The variables used for the analyses included sex, BMI at the ages 1½, 2½, 4, and 5 years. In addition, we took into account validated evidence related to childhood growth, BMI and development of persisting obesity by constructing variables from the concept of adiposity rebound .(age at adiposity rebound, BMI at adiposity rebound, and early adiposity rebound) and rapid childhood BMI increase. Early adiposity rebound was defined by the age at which the BMI curve increased after a recess during the first year. The children were ranked by their age at the time of the increase, and the 20% of the children with the earliest rise (at age 4.0 years or earlier) were defined as having an early adiposity rebound. BMI increase was calculated as the relative difference between BMI at age 1.5 and 5 years. A random-number generation algorithm was used to divide the children who completed the data collection in 2001 into two equally large groups; the derivation cohort and the validation cohort (figure 1). The derivation cohort was used to generate a set of decision rules,  based on international criteria for obesity, and an inductive decision model based on a set of variables constructed from weight and height measurements from the regular checkups between ages 1.5 and 5. The decision rules and the model were optimized to predict the likelihood of obesity at age 10 from weight and height patterns during pre-school. Due to that the introduction of the decision protocol was not allowed to cause significant extra costs, data not regularly collected in the child health centre setting were disregarded. In the validation step of the analysis, the validation cohort was used to assess the diagnostic accuracy of the protocol according to Standards for Reporting of Diagnostic Accuracy (STARD) criteria.,  All statistical analyses were made in SPSS v11.5. For those children with missing values not exceeding one measurement, the nearest neighbour imputation was used in the longitudinal analyses.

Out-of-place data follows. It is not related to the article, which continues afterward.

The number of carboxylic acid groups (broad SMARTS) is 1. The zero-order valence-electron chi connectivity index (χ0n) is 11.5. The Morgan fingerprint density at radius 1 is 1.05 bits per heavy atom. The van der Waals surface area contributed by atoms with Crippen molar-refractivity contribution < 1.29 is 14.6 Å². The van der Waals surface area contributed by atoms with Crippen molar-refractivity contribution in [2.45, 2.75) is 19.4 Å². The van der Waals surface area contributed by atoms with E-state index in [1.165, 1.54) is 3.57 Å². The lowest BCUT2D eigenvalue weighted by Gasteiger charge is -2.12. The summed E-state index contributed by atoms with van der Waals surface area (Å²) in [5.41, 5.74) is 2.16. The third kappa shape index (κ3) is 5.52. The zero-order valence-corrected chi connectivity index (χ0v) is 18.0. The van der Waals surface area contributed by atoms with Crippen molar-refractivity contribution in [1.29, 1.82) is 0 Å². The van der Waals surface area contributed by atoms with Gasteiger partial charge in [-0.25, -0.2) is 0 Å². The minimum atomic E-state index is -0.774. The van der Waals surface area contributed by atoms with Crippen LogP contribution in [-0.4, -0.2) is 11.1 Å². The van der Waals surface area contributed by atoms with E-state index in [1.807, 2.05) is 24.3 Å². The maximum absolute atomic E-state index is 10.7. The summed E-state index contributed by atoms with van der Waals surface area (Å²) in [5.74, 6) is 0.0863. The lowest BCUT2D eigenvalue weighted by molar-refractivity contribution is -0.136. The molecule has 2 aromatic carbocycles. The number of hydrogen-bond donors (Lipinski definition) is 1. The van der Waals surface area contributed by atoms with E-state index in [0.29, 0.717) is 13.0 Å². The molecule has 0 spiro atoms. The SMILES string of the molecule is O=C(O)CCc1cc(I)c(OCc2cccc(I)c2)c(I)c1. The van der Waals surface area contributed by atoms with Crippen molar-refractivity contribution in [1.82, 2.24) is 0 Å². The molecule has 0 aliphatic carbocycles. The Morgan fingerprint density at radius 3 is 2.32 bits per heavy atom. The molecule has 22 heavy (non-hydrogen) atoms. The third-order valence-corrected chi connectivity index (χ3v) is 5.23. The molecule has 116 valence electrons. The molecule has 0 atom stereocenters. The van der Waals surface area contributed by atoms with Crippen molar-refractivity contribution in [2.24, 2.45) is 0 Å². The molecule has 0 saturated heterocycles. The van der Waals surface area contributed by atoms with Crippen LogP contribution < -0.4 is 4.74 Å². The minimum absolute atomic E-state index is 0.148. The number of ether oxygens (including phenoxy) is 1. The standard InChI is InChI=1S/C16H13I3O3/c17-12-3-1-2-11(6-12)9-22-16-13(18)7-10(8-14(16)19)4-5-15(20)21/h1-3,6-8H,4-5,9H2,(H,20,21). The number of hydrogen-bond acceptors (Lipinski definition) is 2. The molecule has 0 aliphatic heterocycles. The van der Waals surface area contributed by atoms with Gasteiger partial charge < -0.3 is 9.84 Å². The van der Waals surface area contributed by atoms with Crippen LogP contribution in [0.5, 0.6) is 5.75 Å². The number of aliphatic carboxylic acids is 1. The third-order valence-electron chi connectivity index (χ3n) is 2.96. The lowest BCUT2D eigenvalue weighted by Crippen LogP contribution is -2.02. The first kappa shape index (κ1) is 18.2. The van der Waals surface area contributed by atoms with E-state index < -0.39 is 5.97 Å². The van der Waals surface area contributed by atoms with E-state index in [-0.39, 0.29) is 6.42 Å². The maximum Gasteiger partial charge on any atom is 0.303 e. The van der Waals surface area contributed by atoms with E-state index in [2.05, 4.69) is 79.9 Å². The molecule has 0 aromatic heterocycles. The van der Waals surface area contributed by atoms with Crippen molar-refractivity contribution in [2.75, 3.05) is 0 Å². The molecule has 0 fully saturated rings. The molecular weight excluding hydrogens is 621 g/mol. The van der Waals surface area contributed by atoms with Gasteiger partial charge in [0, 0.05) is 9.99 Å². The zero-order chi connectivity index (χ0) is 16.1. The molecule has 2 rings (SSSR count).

Construction of decision protocol.
When determining the final decision protocol, the clinical epidemiological requirements on the combination of decision rules and BMI cut-off values at age 5 were that there should be a sensitivity of at least 20%, a specificity of 98%, and a precision of at least 80% for both boys and girls. Previous attempts to develop child adiposity intervention protocols have shown that low precision results in a protocol with limited clinical value. Consequently, our approach was to prioritise high precision and specificity in order to avoid unnecessary interventions, and to aid increasing compliance among children and parents selected by the protocol.
Decision protocol validation.
The diagnostic accuracy of the decision protocol was assessed according to the STARD procedure on validation. The classification performance was assessed by calculating the precision of the decision to treat, sensitivity, specificity, and odds ratios. To further assess the accuracy of the decision rule component in the protocol, it was also compared to the two second-best rules. When examining the inductive model component, the cut-off point at BMI 20 was also compared to the cut-off points representing BMI 16 to 19.
Decision rules based on definitions of obesity
Table 2 shows the odds ratios for univariate regression analyses using derivation cohort data of associations between obesity at 10 years of age and the corresponding variable. For the development of a decision rule based on categorical variables, the three best performing variables in the univariate analyses were chosen. These variables (obesity at the ages of 2.5 years, 4 years and 5 years, respectively) were analysed both separately and combined in pairs. The classification performance of this set of decision rules was assessed by calculating the precision, sensitivity, specificity, and odds ratio at 95% confidence intervals. The three best performing decision rules identified using the derivation cohort data were considered for inclusion in the decision protocol (table 3).
Inductive decision model